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GMO, Non GMO, F1, Hybrid, organic

Often Buying seeds can be confusing. Seeds: GMO NON GMO F1 Hybrid Organic.  However, what are you really getting and are some worth the extra money?

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Seeds: GMO NON GMO F1 Hybrid Organic.Seeds GMO, non GMO, F1, Hybrid, organic

Spring is here and you have decided to start your new garden. It is an exciting time, full of great expectations.

 

Now you are facing the decision of not only what kinds of vegetables you want but also what kind of seeds.  It can be confusing and a bit overwhelming

Let break it down.

Seeds GMO non GMO hybrid organic
Vegetable seeds

 

Seeds: GMO Non GMO F1 Hybrid organic What are they?

GMO seeds are Genetically modified organisms.

Scientist are creating these seeds in a lab and use genetic engineering techniques.  These type of seed ( and foods) are becoming more controversial.  But there are compelling arguments on both sides.  I will leave that for another day.  If you want to learn more about the science behind both sides please read this article from Purdue University .

For now, we are just discussing what the term means.  Scientists in a lab are able to take certain desirable traits and make them more dominant while helping to eliminate less desirable traits.   I.E. consistent uniform looking produce, drought resistants, faster-growing, etc

 Seeds: GMO NON GMO F1 Hybrid Organic.

Squash seeds

Non-GMO seeds

Seeds produced through natural cultivation processes.  This process would include; wind, insects birds or other natural means.

Please note non-GMO does not mean that is raised without the use of pesticides!  Because Non-GMO plants/seeds can be grown with all the same kinds of heavy chemical use that most of us work so hard to avoid!

Non-GMO types of seeds fall into three different categories:

Hybrid/F1, open polluted and heirloom

Hybrid or F1 seeds are cultivated through a very carefully controlled cross-pollution of two parent plants.  Through this method, a new hybrid seed is created with specific characteristics from both parents. The purpose of this method is to produce a single generation of better seeds.

F1 seeds are NOT GMOs.

F1 seeds grow and selectively breed through traditional, natural means.  It is similar to a farmer breeding his two best meat pigs together to produce the best offspring for meat.

It is important to know that you can not use F1 seed saving.  The seeds from the F1 plant will produce a plant like one of its parent plants, not the plant you saved the seed from.

 Seeds from pepper

Pepper seeds

Open-pollinated seeds are seeds by natural, random pollinated plants.  Wind, insect, and birds pollinate the plants and then seeds are harvested.  This is the most natural way.  All open-pollinated seeds can be saved from one season to the next with great results.

Seeds from tomatoes

Tomato seeds

Heirloom seeds are always open-pollinated.  They are seeds from plants and plant varieties that are handed down throughout many generations.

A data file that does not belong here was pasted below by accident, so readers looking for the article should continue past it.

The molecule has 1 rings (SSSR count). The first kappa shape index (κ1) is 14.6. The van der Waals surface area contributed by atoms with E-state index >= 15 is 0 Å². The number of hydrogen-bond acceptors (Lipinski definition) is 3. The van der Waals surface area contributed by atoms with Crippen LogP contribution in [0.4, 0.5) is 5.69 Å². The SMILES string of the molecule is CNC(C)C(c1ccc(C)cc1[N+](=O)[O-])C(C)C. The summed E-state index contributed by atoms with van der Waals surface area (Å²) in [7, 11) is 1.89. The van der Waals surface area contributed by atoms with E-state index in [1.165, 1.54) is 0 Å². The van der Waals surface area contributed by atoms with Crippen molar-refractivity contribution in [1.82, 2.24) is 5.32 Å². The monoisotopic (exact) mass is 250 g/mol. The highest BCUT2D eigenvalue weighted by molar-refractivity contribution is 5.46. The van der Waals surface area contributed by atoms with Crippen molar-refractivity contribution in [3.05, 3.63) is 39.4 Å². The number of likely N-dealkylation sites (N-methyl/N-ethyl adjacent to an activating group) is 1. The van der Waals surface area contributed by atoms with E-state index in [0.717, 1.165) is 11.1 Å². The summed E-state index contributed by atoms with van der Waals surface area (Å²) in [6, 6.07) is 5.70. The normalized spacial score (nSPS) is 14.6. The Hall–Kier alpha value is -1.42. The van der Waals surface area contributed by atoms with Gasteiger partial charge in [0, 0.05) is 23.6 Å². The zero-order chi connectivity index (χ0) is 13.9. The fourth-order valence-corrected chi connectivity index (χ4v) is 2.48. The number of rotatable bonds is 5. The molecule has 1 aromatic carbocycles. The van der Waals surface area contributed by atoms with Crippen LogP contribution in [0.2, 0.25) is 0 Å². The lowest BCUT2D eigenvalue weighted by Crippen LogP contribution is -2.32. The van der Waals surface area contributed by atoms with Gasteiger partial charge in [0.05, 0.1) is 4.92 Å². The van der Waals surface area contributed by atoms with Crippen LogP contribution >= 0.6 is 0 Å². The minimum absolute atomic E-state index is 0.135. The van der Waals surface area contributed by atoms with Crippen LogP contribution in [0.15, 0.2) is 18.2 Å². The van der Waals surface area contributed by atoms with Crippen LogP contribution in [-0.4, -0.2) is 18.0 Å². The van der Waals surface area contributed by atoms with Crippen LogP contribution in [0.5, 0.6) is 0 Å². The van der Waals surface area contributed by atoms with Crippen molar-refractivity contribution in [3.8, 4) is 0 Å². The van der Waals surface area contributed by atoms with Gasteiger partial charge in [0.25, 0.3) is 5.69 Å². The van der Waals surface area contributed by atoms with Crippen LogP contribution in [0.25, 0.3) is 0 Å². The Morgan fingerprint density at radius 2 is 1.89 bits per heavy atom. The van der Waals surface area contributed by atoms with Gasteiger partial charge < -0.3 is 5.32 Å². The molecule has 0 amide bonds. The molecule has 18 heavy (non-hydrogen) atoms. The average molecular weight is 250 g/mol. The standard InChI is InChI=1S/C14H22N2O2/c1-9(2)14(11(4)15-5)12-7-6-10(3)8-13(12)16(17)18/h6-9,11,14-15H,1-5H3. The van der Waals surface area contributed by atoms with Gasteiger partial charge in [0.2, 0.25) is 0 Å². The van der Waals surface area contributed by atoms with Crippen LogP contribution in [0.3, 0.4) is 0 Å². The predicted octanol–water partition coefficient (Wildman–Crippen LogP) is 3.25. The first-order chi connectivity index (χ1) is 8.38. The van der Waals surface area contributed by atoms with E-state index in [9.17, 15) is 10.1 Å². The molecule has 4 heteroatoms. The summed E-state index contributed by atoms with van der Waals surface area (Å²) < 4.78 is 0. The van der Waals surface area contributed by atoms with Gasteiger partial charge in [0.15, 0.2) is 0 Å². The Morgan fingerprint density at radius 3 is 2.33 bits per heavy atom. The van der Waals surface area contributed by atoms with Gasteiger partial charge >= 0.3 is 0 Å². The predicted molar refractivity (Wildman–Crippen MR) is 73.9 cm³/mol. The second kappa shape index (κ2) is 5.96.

Ironically these old varieties don’t often produce vegetables that look like we have been lend to believe are “classic” looking vegetables.  However, looks can be deceiving, because they often produce the most flavorful of any of the seeds varieties.

Then there is a whole separate clarification…Organic

Organic means have grown naturally. So with no or limited pesticides.

The word organic, as regulated by the USDA, always means non-GMO.

( There is a small loophole in food packaging so to be sure look for both organic and non-GMO or 100% organic labels).

In my research, I came across this interesting chart

 Seeds: GMO NON GMO F1 Hybrid Organic.

Organic vs non organic

 It is a surprise to me that when I pay extra for non-GMO I could still be getting the things I am trying to eliminate.

So in conclusion:

GMO Seeds

  •    Lab-created
  •    Uniform produce
  •    New varieties
  •    Undesirable traits genetically engineered out
  •    Positive traits genetically engineered in
  •    Not suitable for seed saving

Hybrid or F1

  •    Controlled but traditional cross-pollination
  •    Some undesirable traits breed out
  •    Some desirable traits breed in
  •    New varieties
  •    plants grown with the use of pesticides
  •    Not suitable for seeds saving

Open-polluted 

  •    Natural pollination methods used
  •   from plants grown with the use of pesticides
  •    Great for seed saving

Heirloom

  •    Always open pollination
  •    plants grown with the use of pesticides
  •    Old varieties handed down through generations
  •    Not always traditional-looking or uniform produce
  •    Great for seed saving

Organic

  •    Always non- GMO
  •    No pesticides used
  •    Great for seed saving if not F1 variety

Seeds: GMO Non GMO F1 Hybrid organic

I hope this helped clear up some common but commonly miss understood terms.

Please watch this video so you can find out if you old seeds are still good.

Once you are ready to plant your seeds make sure you check out organic vs non organic potting soil to find out what the best choice is for you

Have fun planning your gardens

Please check out my new book

Mom

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